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What are the Packers getting in CB Rasul Douglas and LB Jaylon Smith?

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What are the Packers getting in CB Rasul Douglas and LB Jaylon Smith?

(AP Photo/Octavio Jones)

Early Newspaper

Age: 27

Year: Fifth

Drafted: Third round, 99th overall, 2017

Career games (starts): 60 (29)

Career snaps: 2,370 on defense, 546 on special teams

Scouting report: Douglas is a big (6-2, 209) and physical cornerback who brings pressing ability and toughness to the position. He’s at his best on the perimeter in zone coverage. He lacks elite straight-line speed (4.59 seconds in 40-yard dash) and isn’t twitchy in short areas, making him susceptible to giving up big plays in man coverage. Over the last two seasons, he gave up eight touchdown passes and didn’t have an interception. He can find the ball in the air and make a play, but he’s also been heavily penalized (25 penalties in four seasons). Consistency has been an issue. He has limited experience in the slot and is probably only capable of playing on the left or right perimeter. He’s also shown that he can beat blocks and make impact plays in the run game.

Likely role: The Packers are losing Jaire Alexander to a shoulder injury. If he’s out long-term, there’s a good chance Douglas will play a lot of snaps as the No. 3 or No. 4 cornerback. Once he is comfortable with the defense, the Packers could team him with Eric Stokes on the perimeter and use Kevin King and Chandon Sullivan in the slot.

(AP Photo/Matt Patterson)

Age: 26

Year:  Fifth

Drafted:  Second round, 34th overall, 2016

Career games (starts): 68 (56)

Career snaps:  3,774 on defense, 271 on special teams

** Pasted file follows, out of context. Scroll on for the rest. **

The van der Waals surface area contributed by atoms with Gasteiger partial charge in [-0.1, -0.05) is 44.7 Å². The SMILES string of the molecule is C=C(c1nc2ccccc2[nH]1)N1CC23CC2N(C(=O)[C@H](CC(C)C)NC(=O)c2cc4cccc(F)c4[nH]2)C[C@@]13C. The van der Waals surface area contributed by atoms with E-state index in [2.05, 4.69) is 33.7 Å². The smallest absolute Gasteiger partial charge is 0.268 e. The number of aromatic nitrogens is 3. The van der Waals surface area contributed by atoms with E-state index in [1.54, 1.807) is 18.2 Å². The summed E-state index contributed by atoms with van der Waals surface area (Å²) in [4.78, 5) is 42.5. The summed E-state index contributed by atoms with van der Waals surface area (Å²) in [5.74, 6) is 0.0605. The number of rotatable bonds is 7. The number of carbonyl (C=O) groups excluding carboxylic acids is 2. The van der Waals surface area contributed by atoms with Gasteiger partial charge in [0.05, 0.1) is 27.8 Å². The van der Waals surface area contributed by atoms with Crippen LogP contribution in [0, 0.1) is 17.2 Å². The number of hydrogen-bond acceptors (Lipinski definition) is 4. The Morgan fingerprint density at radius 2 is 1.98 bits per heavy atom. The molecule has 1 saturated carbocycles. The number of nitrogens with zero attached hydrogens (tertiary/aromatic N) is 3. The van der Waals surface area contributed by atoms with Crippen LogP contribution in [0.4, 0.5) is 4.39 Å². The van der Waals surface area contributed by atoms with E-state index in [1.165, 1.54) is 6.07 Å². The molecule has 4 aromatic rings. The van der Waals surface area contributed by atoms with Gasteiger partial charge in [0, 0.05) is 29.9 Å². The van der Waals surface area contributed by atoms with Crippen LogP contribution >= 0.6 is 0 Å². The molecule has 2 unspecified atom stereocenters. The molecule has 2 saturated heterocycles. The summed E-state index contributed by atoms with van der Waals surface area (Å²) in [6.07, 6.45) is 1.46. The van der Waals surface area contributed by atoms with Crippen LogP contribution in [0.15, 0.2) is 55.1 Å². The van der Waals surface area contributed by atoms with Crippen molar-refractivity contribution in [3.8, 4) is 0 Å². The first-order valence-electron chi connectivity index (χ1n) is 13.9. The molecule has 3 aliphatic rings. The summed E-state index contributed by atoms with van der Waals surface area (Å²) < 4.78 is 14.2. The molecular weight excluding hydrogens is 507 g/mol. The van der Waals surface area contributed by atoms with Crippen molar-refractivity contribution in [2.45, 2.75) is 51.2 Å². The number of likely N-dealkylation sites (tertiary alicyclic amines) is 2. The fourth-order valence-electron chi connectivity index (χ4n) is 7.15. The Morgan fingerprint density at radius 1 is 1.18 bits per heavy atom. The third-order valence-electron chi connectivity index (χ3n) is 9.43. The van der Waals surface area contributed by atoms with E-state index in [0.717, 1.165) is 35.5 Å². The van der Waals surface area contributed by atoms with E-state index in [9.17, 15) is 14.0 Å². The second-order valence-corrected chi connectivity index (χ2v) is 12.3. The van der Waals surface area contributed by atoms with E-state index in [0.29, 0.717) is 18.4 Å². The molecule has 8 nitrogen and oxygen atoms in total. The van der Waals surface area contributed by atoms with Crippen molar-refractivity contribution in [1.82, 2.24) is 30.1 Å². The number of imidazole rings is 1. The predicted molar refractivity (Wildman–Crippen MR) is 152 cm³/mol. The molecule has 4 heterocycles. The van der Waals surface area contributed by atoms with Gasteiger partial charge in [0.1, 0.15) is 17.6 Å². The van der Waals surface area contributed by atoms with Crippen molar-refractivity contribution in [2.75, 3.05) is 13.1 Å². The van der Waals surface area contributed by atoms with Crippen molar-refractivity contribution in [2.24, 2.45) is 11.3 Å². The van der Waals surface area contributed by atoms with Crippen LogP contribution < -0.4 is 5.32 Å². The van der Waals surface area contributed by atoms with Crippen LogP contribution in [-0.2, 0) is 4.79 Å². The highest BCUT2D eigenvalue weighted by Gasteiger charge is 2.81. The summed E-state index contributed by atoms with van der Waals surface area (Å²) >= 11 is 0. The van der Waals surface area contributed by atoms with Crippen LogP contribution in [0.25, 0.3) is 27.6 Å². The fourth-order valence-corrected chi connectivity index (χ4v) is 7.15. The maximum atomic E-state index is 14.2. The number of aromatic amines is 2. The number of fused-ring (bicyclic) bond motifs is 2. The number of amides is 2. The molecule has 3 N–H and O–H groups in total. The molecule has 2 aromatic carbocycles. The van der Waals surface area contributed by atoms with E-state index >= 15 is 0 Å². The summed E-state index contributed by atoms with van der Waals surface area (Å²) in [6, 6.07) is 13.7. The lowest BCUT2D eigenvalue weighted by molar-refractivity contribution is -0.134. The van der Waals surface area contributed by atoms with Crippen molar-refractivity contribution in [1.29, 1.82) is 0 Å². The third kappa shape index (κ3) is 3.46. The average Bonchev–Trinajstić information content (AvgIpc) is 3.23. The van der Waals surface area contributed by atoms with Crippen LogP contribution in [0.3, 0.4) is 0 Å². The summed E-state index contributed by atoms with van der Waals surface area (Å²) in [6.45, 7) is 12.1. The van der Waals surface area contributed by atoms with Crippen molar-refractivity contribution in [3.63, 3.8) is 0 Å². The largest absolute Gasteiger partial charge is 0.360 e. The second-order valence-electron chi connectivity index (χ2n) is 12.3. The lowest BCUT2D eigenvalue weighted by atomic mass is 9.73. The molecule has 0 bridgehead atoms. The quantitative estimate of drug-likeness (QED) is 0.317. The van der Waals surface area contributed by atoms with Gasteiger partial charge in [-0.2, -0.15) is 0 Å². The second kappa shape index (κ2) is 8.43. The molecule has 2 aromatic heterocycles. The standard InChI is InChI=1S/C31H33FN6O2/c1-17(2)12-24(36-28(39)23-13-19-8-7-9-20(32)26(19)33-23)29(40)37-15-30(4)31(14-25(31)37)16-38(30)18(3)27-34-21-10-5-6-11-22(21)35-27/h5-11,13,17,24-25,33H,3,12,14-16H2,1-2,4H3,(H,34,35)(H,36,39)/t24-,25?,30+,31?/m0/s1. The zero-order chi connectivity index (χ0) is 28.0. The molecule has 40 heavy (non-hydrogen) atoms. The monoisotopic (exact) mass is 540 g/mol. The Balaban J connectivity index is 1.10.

Scouting report: He was once an elite athlete with huge playmaking abilities, but a significant knee injury to end his college career changed the course of his career. Smith certainly looks the part at 6-2 and 245, and he has three straight seasons with 100 or more tackles, but his play has regressed each of the last two seasons. Against the run, he lacks the processing ability and urgency to recognize plays and beat blocks. He’s not a great take-on linebacker, and he’s going to lose gaps and get beat to spots. His value comes in the passing game. He’s still athletic enough to handle coverage responsibilities in man to man and zone, and he’s explosive enough to chase down plays to each side. His 9.0 career sacks are evidence of his blitzing ability. Can the right coordinator help limit his weaknesses while getting the most out of his strengths?

Likely role: The Packers could team Smith with De’Vondre Campbell as the starting linebacker duo, although Krys Barnes is coming back from a concussion and the team likes him in the spot. Joe Barry’s defense is using more and more inside linebackers, both in the base defense and certain subpackages, making it possible for getting all three players on the field. In terms of depth, Oren Burks and Ty Summers have been far too inconsistent as backup players. The Packers will hope they can get Smith up to speed and playing faster. The scheme has unlocked the playmaking ability of Campbell, but there’s no guarantee it will do the same for Smith. His experience and potential value against the passing game could make him an upgrade.

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What are the Packers getting in CB Rasul Douglas and LB Jaylon Smith?